Data analysis concepts and observational methods
Exploiting some of JOA's Mapping Features
Example 6C: Exploiting some of JOA's Mapping Features
The JOA mapping function, together with JOA's calculation and interpolation functions, provides a wide range of options that can be exploited to illustrate oceanographic features. These options will be useful for exploring the data sets for each ocean we will use for DPO Chapters 9-13.
For the next three JOA DPO Examples we will use the JOA data file WOA05_NorthAtlantic_square.joa, which is an areal subset of the very large WOA05 1-degree World Ocean data set. WOA05_NorthAtlantic_square.joa is itself a large data file, but except for older computers with little RAM it should not over-burden most computers.
Files that may be needed or created in this example:
Available from the JOA Application page under "Support Files". After downloading, copy to the "JOA_Support" folder included with the JOA application.
- Start JOA
- File → Open → WOA05_NorthAtlantic_square.joa
- Plots → Map
- Set up the General Settings panel of the Configure Map dialog box as shown below:
Due to a JOA quirk which may linger in the version included with these DPO JOA Examples, even though you will be setting custom map boundary limits, it is still necessary, after selecting the Orthographic Projection, to:
- Next click on one of the Preset Regions, in this case the “North Atlantic” choice under “Select Map Region”
Then click on and type in the Custom Region “T” (top), “B” (bottom), “L” (left), and “R” (right) latitude and longitude limits.
[Yes, it's a JOA bug, but one which has been elusive to repair.]
- In the Bathymetry panel (as shown below), the etopo20.nc bathymetry file will give a pleasing appearance to land masses, and together with the ROSE-black_cbr.xml colorbar will yield all-black land masses without providing any bathymetry shading. (As you will see soon, there is no reason to add ocean bathymetry shading to this plot.)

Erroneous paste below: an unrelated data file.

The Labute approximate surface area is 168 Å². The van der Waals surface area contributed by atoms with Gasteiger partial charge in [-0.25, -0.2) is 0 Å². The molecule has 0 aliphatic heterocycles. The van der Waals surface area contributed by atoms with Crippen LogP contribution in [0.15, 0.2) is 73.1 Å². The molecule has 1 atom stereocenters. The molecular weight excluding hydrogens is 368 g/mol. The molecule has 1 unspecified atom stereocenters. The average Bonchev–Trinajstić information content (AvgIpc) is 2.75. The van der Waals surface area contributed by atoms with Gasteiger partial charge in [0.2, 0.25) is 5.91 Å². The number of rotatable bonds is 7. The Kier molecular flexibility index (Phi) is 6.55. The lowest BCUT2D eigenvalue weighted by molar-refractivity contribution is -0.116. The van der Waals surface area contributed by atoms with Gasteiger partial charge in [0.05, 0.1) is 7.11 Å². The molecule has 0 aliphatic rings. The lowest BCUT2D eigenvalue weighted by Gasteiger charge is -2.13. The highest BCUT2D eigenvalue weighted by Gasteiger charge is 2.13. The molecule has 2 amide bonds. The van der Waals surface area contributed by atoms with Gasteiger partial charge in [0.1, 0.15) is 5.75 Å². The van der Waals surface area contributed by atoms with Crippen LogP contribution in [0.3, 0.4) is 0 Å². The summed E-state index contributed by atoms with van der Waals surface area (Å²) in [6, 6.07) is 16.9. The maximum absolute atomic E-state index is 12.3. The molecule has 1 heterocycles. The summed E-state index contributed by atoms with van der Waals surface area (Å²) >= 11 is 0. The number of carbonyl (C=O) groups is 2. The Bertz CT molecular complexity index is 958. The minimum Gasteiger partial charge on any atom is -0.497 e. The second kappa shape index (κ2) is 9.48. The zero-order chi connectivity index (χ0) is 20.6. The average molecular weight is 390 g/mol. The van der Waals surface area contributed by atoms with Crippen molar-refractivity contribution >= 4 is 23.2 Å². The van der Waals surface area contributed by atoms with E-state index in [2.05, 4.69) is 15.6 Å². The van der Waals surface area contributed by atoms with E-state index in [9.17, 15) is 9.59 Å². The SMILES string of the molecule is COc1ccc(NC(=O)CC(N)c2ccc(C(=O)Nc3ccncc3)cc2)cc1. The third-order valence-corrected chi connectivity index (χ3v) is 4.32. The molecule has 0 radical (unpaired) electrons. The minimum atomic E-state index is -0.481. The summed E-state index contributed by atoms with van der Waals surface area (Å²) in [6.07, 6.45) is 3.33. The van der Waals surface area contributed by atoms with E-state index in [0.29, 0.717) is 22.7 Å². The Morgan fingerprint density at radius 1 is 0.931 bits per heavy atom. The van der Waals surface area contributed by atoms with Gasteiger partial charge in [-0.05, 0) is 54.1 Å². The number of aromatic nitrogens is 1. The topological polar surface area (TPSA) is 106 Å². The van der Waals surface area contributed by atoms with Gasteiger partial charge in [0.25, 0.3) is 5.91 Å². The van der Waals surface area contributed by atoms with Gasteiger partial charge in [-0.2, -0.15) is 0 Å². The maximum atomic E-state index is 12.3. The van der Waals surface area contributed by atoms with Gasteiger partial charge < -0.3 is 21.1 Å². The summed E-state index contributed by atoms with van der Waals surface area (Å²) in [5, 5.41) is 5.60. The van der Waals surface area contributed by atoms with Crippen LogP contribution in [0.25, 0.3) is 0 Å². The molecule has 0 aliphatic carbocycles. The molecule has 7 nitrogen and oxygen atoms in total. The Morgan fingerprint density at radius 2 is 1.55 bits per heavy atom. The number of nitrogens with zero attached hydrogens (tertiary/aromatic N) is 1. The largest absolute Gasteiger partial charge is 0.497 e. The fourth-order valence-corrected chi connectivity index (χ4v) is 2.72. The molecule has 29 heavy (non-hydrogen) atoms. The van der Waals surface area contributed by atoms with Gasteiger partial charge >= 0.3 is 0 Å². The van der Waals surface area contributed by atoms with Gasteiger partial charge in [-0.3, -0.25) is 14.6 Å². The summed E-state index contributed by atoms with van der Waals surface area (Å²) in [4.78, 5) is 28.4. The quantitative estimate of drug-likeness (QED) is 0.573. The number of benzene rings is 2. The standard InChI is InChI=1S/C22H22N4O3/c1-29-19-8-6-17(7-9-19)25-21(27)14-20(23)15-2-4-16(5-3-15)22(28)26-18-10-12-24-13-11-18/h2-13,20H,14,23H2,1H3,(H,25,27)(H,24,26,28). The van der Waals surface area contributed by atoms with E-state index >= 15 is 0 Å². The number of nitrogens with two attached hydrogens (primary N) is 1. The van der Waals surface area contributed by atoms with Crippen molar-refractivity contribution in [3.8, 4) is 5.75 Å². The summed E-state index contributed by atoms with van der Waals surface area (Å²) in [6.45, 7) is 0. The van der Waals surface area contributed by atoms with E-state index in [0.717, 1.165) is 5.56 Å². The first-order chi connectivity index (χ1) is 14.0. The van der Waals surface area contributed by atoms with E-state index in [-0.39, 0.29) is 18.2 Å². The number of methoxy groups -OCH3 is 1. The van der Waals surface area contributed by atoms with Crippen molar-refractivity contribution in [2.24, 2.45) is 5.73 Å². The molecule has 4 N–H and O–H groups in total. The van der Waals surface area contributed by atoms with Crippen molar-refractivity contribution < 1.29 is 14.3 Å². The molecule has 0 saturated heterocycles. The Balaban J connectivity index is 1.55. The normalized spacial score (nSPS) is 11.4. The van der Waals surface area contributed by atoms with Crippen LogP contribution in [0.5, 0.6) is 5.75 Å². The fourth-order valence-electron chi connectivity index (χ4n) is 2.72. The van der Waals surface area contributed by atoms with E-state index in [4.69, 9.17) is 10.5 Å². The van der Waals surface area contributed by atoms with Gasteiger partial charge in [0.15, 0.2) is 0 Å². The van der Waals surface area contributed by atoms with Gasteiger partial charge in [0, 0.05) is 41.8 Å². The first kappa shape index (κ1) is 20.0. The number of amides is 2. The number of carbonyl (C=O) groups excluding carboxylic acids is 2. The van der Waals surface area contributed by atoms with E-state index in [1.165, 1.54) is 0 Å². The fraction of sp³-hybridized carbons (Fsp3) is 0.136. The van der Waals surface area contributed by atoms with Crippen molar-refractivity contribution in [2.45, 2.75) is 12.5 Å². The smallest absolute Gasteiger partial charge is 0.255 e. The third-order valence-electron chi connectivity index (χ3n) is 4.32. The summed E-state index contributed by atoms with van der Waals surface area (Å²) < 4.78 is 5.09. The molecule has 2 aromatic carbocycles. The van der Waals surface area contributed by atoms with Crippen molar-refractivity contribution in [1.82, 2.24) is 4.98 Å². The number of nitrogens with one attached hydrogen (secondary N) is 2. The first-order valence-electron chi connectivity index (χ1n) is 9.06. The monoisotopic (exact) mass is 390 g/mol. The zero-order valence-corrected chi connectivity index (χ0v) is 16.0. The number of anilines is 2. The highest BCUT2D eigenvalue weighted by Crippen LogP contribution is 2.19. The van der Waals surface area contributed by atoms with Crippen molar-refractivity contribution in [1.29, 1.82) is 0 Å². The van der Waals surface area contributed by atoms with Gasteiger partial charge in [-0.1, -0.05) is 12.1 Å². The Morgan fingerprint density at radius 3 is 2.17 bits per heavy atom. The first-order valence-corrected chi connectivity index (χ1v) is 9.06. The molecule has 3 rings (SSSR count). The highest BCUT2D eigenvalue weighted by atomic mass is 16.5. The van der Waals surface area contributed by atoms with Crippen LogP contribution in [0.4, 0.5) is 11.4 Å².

- When you click on Plot, you will get this somewhat odd-looking map plot (as shown below):
If the ocean areas on your map, like the one above, have the appearance of being a single solid color, the reasons for this are:
- We made the individual station markers square and size 5,
- The data are on a 1-degree grid, and
- We used a map projection which provides a modest allowance for the Earth's spherical shape.
The station symbols would spread apart at high latitudes with a Mercator or Miller projection, but they keep more nearly in proportion with the Orthographic projection.
- For example, to modify the plot above bring up the Configure Map Plot dialog box:
- Double-click or control-click on the Map Plot, or type [ctrl/cmd]-R
- Or type [ctrl/cmd]-R or Edit → Edit: plotname when the Property-Property Plot is the front-most window
- From the Station Colors tab of the dialog box, select the Iso-surface value sub-tab, and set it up as shown below:
- Under Parameter: choose SALT
- For Surface: use PRES-0-6000_srf.xml
- Use the SALT-global_cbr.xml color bar under Colors:
- Click OK to produce the map shown below:
- In the image below we have modified the original map - we show the 500 decibar surface instead of the original 0 decibar surface - using the procedure described in the Examine box below
JOA provides the capability of coloring the individual station symbols on a map plot by the values of observed or calculated parameters. When this capability is applied to a gridded data set, such as the one here, the result is, essentially, a map plot of the characteristic used to color the station symbols.
This map is “live”, i.e. it is fully browsable. What do we mean by that?
Try using the “down” arrow key on your keyboard. With each tap on that key, the PRES surface onto which SALT is interpolated will go down the list of standard levels by one increment, and the station dots will be colored according to the value of SALT at that deeper level.
In the figure above, we have already keyed the map level down to 500 decibars, so the map shows the distribution of salinity in the WOA05 annual average data file at 500 decibars. The gray ocean areas show where there is no value of SALT at that level, in this case because the water there is shallower than ca. 500 meters.
You can see that with WOA05 data files, for each ocean region, you have in hand a powerful live “electronic atlas” for that region.
In the next three examples, we will color the individual station symbol squares based upon other observed and calculated parameters.